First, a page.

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Labor Department Hire Could Presage Collision Between Trump and Construction Unions

The president has cultivated a relationship with the building trades unions. But early hires at the Department of Labor are opponents of wage standards for construction contracts.

President Donald Trump speaks at a meeting with building trades union leaders at the White House on Jan. 23, 2017, in Washington, D.C. (Ron Sachs-Pool/Getty Images)

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Last month, President Donald Trump hosted the chiefs of several building trades unions at the White House in a meeting notable for how friendly it was given that they had endorsed Hillary Clinton in the campaign.

In a particularly glowing statement after the meeting, Terry O’Sullivan, president of the Laborers’ International Union of North America, said Trump “has shown that he respects laborers who build our great nation, and that they will be abandoned no more.” That was in response to the administration’s effort to restart two controversial pipeline projects.

But the recent hiring at the Department of Labor of Geoffrey Burr, the former chief lobbyist of the construction industry’s trade group, has worker advocates alarmed.

It also highlights the dilemma of the building trades unions, the segment of organized labor that has been most friendly to Trump: They largely support his agenda on infrastructure and trade even as he is assembling a Department of Labor team that is hostile to unions and cherished wage standards on government contracts.

“What does it mean that we are putting people in charge of the Department of Labor, which is meant to be the strongest advocate for workers within the administration, who built their careers around advocating dismantling protections for workers?” asked Karla Walter, director of the American Worker Project at the Center for American Progress, a liberal think tank.

Burr, now a member of the Trump beachhead team at the Department of Labor, spent seven years as the vice president for government affairs at the Associated Builders and Contractors.

The group is a fierce opponent of the law that gives workers on government construction contracts the right to be paid in line with local prevailing wages — a rate determined by the Department of Labor. The idea of the Depression-era law, called the Davis-Bacon Act, is to protect workers from being undercut by lower-paid, less-skilled workers from other areas of the country.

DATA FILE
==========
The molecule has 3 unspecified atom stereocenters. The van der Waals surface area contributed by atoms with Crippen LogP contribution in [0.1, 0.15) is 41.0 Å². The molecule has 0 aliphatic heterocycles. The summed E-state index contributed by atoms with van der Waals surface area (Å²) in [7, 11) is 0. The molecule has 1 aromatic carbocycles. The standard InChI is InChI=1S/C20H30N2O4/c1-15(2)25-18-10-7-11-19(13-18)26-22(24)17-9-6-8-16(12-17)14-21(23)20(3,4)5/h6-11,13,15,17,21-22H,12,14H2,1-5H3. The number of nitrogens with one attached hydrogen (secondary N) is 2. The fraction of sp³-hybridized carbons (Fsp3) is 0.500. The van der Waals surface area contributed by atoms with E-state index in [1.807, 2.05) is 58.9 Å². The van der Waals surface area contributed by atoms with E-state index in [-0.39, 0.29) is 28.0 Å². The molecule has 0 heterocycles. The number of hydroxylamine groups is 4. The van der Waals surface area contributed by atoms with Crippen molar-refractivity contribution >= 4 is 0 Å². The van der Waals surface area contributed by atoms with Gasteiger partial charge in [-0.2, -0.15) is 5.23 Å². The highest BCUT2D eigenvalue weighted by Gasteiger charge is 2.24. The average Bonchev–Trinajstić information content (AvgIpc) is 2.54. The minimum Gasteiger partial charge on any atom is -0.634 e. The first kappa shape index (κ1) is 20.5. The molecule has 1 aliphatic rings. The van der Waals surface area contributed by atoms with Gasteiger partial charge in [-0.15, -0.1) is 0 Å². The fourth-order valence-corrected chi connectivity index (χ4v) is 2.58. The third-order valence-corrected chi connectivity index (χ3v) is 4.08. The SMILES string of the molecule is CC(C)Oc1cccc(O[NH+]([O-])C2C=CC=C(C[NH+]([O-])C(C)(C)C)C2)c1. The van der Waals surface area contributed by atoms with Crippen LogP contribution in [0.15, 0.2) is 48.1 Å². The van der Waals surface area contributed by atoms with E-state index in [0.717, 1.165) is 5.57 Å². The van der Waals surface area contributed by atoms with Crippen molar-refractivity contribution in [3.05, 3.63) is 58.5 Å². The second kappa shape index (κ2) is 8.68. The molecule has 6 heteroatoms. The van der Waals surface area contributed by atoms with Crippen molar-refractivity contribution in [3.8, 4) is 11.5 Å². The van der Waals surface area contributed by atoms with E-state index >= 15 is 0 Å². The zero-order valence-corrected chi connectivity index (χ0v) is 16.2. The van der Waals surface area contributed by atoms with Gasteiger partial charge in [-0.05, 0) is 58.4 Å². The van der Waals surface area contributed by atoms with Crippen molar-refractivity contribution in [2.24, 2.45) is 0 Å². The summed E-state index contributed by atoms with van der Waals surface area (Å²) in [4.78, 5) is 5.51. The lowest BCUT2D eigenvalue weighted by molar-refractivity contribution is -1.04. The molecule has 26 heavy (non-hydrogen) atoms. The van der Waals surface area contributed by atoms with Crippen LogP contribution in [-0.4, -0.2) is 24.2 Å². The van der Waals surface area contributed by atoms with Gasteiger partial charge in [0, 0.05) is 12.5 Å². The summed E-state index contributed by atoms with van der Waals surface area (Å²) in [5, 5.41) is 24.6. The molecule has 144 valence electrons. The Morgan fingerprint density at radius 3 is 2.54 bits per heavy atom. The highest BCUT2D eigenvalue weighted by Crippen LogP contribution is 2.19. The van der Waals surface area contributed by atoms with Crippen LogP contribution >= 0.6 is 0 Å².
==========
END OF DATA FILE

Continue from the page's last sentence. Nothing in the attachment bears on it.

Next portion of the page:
Republicans and companies have argued the law inflates government spending and other costs. Rep. Steve King, R-Iowa, introduced a bill last month to repeal it. Unions champion the law on the grounds that it protects good jobs and incentivizes higher productivity.

Disclosure records show that in 2015 Burr and his colleagues lobbied the House on a bill to repeal Davis-Bacon as well as on an amendment to “prohibit use of funds to implement, administer, or enforce the prevailing wage requirements under what is commonly known as the Davis-Bacon Act.”

Burr and his colleagues also lobbied the Department of Labor itself on Davis-Bacon-related surveys that set prevailing wage levels for jobs in different regions of the country.

As a member of the Trump beachhead team, Burr is now engaged on Davis-Bacon matters at the department, according to a staffer familiar with his work.

A Department of Labor spokeswoman declined to elaborate on Burr’s role and the future of Davis-Bacon. “It would be premature to speculate any policy decisions till the secretary is confirmed,” Jillian Rogers said.

(There is still no hearing date for Trump’s nominee to run the department, Andrew Puzder, who recently revealed he hired an undocumented household employee. Burr is in line to be Puzder’s chief of staff, Politico reported Tuesday.)

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Another member of the Department of Labor beachhead team, Nathan Mehrens, has publicly blasted Davis-Bacon. Mehrens previously was president of the group Americans for Limited Government.

Ross Eisenbrey of the Economic Policy Institute, who has testified in support of the law before Congress, says Burr’s hiring is unsettling because the Department of Labor has some discretion in the setting of prevailing wages.

“They have latitude about what they survey and how often they survey,” Eisenbrey said. “It wouldn’t take a genius to identify areas and work hard to get nonunion employers to answer the survey, and that could lower the prevailing wage.”

The Department of Labor is also tasked with enforcement: Contractors that violate the law can be barred from getting future contracts. Bloomberg BNA reported in December that some management-side lawyers are already expecting the Trump Labor Department to ease up on enforcement.

The unions who met the president last month do not seem eager to pick a public fight with the Trump administration. Spokespeople for North America’s Building Trades Unions and the United Association of Plumbers and Fitters declined to comment on Burr’s hiring at the department. The Laborers’ International Union of North America and the United Brotherhood of Carpenters did not respond to requests for comment.

It’s not clear where the president himself stands on Davis-Bacon. One union leader told The New York Times after the meeting last month that the issue had been raised with Trump, but that the president had avoided taking a position.

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